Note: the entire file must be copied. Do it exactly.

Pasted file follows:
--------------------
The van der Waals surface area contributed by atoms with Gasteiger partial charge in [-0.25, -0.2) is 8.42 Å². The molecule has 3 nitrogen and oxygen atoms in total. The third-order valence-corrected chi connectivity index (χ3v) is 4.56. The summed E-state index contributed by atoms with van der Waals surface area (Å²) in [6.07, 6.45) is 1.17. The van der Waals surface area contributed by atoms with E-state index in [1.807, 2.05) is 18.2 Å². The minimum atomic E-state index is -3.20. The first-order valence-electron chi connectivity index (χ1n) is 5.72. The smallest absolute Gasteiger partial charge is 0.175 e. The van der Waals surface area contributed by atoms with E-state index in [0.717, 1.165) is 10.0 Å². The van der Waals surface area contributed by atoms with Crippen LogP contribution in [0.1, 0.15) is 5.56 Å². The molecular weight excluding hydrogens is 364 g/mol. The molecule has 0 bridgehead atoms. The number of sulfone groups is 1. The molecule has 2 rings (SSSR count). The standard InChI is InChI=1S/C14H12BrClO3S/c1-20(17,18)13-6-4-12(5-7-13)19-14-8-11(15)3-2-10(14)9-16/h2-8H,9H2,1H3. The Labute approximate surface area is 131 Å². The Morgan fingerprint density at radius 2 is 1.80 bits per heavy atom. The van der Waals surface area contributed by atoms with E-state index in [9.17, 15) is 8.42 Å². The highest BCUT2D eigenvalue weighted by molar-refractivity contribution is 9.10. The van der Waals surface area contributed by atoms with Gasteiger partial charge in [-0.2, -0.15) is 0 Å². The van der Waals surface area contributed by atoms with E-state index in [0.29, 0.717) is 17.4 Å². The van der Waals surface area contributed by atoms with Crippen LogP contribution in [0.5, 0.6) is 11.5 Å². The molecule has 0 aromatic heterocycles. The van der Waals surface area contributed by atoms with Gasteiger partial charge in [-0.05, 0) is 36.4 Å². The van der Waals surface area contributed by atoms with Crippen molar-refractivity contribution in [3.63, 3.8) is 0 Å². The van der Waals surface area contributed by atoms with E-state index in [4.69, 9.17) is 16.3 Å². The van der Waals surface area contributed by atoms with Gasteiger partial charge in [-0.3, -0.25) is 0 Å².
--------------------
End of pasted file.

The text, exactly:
The van der Waals surface area contributed by atoms with Gasteiger partial charge in [-0.25, -0.2) is 8.42 Å². The molecule has 3 nitrogen and oxygen atoms in total. The third-order valence-corrected chi connectivity index (χ3v) is 4.56. The summed E-state index contributed by atoms with van der Waals surface area (Å²) in [6.07, 6.45) is 1.17. The van der Waals surface area contributed by atoms with E-state index in [1.807, 2.05) is 18.2 Å². The minimum atomic E-state index is -3.20. The first-order valence-electron chi connectivity index (χ1n) is 5.72. The smallest absolute Gasteiger partial charge is 0.175 e. The van der Waals surface area contributed by atoms with E-state index in [0.717, 1.165) is 10.0 Å². The van der Waals surface area contributed by atoms with Crippen LogP contribution in [0.1, 0.15) is 5.56 Å². The molecular weight excluding hydrogens is 364 g/mol. The molecule has 0 bridgehead atoms. The number of sulfone groups is 1. The molecule has 2 rings (SSSR count). The standard InChI is InChI=1S/C14H12BrClO3S/c1-20(17,18)13-6-4-12(5-7-13)19-14-8-11(15)3-2-10(14)9-16/h2-8H,9H2,1H3. The Labute approximate surface area is 131 Å². The Morgan fingerprint density at radius 2 is 1.80 bits per heavy atom. The van der Waals surface area contributed by atoms with E-state index in [9.17, 15) is 8.42 Å². The highest BCUT2D eigenvalue weighted by molar-refractivity contribution is 9.10. The van der Waals surface area contributed by atoms with Gasteiger partial charge in [-0.2, -0.15) is 0 Å². The van der Waals surface area contributed by atoms with E-state index in [0.29, 0.717) is 17.4 Å². The van der Waals surface area contributed by atoms with Crippen LogP contribution in [0.5, 0.6) is 11.5 Å². The molecule has 0 aromatic heterocycles. The van der Waals surface area contributed by atoms with Gasteiger partial charge in [-0.05, 0) is 36.4 Å². The van der Waals surface area contributed by atoms with Crippen molar-refractivity contribution in [3.63, 3.8) is 0 Å². The van der Waals surface area contributed by atoms with E-state index in [4.69, 9.17) is 16.3 Å². The van der Waals surface area contributed by atoms with Gasteiger partial charge in [-0.3, -0.25) is 0 Å².